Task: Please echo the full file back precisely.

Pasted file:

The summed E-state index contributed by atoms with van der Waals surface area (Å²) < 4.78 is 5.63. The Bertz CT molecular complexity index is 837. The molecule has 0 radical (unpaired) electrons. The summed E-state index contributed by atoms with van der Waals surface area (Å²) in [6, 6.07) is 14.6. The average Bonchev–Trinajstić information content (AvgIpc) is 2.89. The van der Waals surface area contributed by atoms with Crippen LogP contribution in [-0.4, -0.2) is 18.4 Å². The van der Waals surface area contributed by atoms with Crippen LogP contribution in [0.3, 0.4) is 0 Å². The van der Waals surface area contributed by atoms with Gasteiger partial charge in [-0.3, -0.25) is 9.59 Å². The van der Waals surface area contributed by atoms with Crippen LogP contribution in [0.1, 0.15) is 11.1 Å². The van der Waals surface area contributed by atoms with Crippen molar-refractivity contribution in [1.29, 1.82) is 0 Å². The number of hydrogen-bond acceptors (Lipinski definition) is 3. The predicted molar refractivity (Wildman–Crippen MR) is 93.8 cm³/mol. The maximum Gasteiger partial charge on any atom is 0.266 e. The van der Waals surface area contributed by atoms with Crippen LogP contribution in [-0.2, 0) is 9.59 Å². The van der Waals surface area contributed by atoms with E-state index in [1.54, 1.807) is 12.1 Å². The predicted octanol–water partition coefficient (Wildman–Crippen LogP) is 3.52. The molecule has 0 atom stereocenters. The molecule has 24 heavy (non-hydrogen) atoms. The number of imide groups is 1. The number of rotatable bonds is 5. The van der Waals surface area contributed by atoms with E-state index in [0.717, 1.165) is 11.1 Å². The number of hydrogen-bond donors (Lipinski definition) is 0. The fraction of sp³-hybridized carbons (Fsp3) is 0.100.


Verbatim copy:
The summed E-state index contributed by atoms with van der Waals surface area (Å²) < 4.78 is 5.63. The Bertz CT molecular complexity index is 837. The molecule has 0 radical (unpaired) electrons. The summed E-state index contributed by atoms with van der Waals surface area (Å²) in [6, 6.07) is 14.6. The average Bonchev–Trinajstić information content (AvgIpc) is 2.89. The van der Waals surface area contributed by atoms with Crippen LogP contribution in [-0.4, -0.2) is 18.4 Å². The van der Waals surface area contributed by atoms with Crippen LogP contribution in [0.3, 0.4) is 0 Å². The van der Waals surface area contributed by atoms with Gasteiger partial charge in [-0.3, -0.25) is 9.59 Å². The van der Waals surface area contributed by atoms with Crippen LogP contribution in [0.1, 0.15) is 11.1 Å². The van der Waals surface area contributed by atoms with Crippen molar-refractivity contribution in [1.29, 1.82) is 0 Å². The number of hydrogen-bond acceptors (Lipinski definition) is 3. The predicted molar refractivity (Wildman–Crippen MR) is 93.8 cm³/mol. The maximum Gasteiger partial charge on any atom is 0.266 e. The van der Waals surface area contributed by atoms with Crippen LogP contribution in [-0.2, 0) is 9.59 Å². The van der Waals surface area contributed by atoms with E-state index in [1.54, 1.807) is 12.1 Å². The predicted octanol–water partition coefficient (Wildman–Crippen LogP) is 3.52. The molecule has 0 atom stereocenters. The molecule has 24 heavy (non-hydrogen) atoms. The number of imide groups is 1. The number of rotatable bonds is 5. The van der Waals surface area contributed by atoms with E-state index in [0.717, 1.165) is 11.1 Å². The number of hydrogen-bond donors (Lipinski definition) is 0. The fraction of sp³-hybridized carbons (Fsp3) is 0.100.